The ABC-ARTE gallery will inaugurate Black Paintings: 1976-79 at 18:00 hrs on Thursday 8 October. This large-scale exhibition is dedicated to the work of Tomas Rajlich. In a partial retrospective, it concentrates on a cycle of works that was originally exhibited in a one-man show at the Gemeentemuseum in The Hague in 1979. This marked the end of a period in which the artist had conducted an in-depth exploration of the potential of the colour black in dialogue with a geometric approach that made Rajlich one of the protagonists of Fundamental Painting in Europe.
Faithful to the idea of monochrome and interested in a fundamental interpretation of the minimalist aesthetic, Rajlich’s approach to painting coincided with a historical moment in which the arrival of conceptual art seemed to have relegated painting to a secondary position. Setting out from a core of works characterised by an industrial look and a modular quality, Rajlich successively set out to explore the combination of the impersonal, the gesture and the creative force of light. The latter is combined with several variations of intensity and colour, radically modifying the surface of the painting and bringing out the two-dimensionality of the object.
The group of works that form Black Paintings bears witness to one of the most important stages in Rajlich’s career. After exhausting the stimulus that had driven him to explore the rigorously monochrome potential of painting, the artist went on to introduce gold in his compositions, continuing to appeal to the sensibility of the viewer and to question the potential of the painting without abandoning the basic principles of his investigation.
The opening of the exhibition will also be the occasion for the presentation of the new monographic volume dedicated to the artist by ABC-ARTE edizioni, edited by Michele Robecchi and with a critical contribution by Flaminio Gualdoni.
Tomas Rajlich – short biography:
Born in Prague in 1940, Tomas Rajlich studied there at the School of Decorative Arts and the Fine Art Academy. In 1967 he founded the group Klub Konkretistů, which was orientated towards the international neo-avantgardes represented by Azimut in Italy, ZERO in Germany and Nul in the Netherlands. In 1968 his work was first presented on the international scene when he participated in the exhibition Sculpture Tchécoslovaque in the Musée Rodin in Paris.
He went into exile from Czechoslovakia in 1969 after the Soviet invasion and moved to Amsterdam, where he became a teacher at the Vrije Academie. Rajlich’s interest in the construction of monochrome works on geometrically regular grids was immediately viewed favourably in the climate of Dutch conceptualism.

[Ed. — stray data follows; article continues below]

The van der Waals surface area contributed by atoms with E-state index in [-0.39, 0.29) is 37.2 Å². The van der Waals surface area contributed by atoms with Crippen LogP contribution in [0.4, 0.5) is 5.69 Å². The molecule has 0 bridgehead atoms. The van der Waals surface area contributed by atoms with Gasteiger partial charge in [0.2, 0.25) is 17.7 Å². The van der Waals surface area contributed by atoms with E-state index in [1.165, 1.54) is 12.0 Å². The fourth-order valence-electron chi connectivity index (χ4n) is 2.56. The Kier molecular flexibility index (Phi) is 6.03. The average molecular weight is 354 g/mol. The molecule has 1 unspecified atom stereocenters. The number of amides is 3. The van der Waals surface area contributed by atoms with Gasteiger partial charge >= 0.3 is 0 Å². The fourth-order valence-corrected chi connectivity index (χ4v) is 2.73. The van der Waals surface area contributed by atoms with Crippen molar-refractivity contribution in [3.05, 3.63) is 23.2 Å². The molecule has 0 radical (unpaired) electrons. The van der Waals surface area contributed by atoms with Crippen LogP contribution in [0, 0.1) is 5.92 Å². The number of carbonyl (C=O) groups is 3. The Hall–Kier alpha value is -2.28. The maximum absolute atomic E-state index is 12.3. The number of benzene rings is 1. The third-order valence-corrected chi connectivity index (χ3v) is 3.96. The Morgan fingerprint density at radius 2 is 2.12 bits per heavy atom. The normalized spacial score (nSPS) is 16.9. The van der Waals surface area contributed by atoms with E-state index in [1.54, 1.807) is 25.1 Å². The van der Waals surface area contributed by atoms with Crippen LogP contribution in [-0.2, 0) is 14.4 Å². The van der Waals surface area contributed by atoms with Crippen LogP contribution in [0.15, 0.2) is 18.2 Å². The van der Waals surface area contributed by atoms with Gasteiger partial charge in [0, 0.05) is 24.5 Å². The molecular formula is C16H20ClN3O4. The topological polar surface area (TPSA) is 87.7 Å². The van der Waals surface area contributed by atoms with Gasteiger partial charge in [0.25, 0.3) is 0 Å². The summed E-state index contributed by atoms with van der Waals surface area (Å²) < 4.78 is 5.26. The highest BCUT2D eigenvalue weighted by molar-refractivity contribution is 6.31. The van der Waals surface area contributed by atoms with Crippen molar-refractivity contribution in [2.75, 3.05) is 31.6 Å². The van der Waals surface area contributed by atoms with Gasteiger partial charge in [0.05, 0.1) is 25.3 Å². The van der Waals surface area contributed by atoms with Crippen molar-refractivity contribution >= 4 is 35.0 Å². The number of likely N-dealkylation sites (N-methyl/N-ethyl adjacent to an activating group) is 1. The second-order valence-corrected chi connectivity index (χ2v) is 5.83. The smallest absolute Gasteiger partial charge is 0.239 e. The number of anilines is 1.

He held fundamental solo exhibitions in 1974 in the Yvon Lambert gallery in Paris, Art & Project in Amsterdam, and Françoise Lambert in Milan, which were his key galleries for many years. In 1975 he featured with Brice Marden, Robert Ryman, Gerhard Richter and others in the memorable exhibition Fundamentele schilderkunst : Fundamental painting in the Stedelijk Museum Amsterdam. It was a milestone in the international recognition of analytical painting.
In the following years Rajlich was invited to show his work in such fundamental exhibitions as Elementaire Vormen (travelling exhibition, 1975), Fractures du Monochrome aujourd’hui en Europe (Musée d'Art Moderne de la Ville de Paris, 1978) and Bilder ohne Bilder (Rheinisches Landesmuseum Bonn, 1978).
His work soon moved towards the recovery of a full colour dimension open to symbolic and poetic suggestions, more open gestures and an irrational vitalism when he admitted a spectrum ranging from yellow to red, pale blue to pink and even gold, without altering the process of rigorous elementary structuration of monochrome.
His first retrospective was held in Palazzo Martinengo, Brescia in 1993. His adoptive country, the Netherlands, honoured Rajlich with the prestigious Ouborg Award for his artistic contribution in 1994. On that occasion the Gemeentemuseum in The Hague inaugurated a second retrospective. Ten years later, in 2005, the same museum marked his sixty-fifth birthday with a retrospective of his works on paper.
In Czechia the Dům umění města Brna organised an anthological exhibition in 1998, while in 2008 the National Gallery of Prague opened a retrospective with 27 large canvases, followed by a one-man show in the Gemeentemuseum in The Hague in 2016, Museum Kampa in Prague in 2017, and Museum Boijmans-Van Beuningen in Rotterdam in 2018.
Rajlich is rightly recognised as one of the leading figures of the international neo-avantgarde. From 1999 to 2002 he was artist in residence at the Centre Georges Pompidou in Paris, whose collection includes works by him.
His works are also held by the Centraal Museum, Utrecht, the Musée d’Art et d’Industrie, Saint Étienne, the Musée Cantini, Marseille, Museum Boijmans-Van Beuningen, Rotterdam, the Museum of Modern Art, New York, the National Gallery, Prague, the Peter Stuyvesant Foundation, Amsterdam, the National Gallery of Canada, Ottawa, the S.M.A.K., Ghent, the Stedelijk Museum, Amsterdam, the Stedelijk Museum, Schiedam, the Stedelijk Museum De Lakenhal, Leiden, and the Stedelijk Museum Het Prinsenhof, Delft.
Black Paintings: 1976-79
8 October 2020 – 7 January 2021
Opening hours: Tuesday to Saturday 9:30 – 13:30 and 14:30 – 18:30
Sunday and Monday by appointment
Via XX Settembre 11/A Genova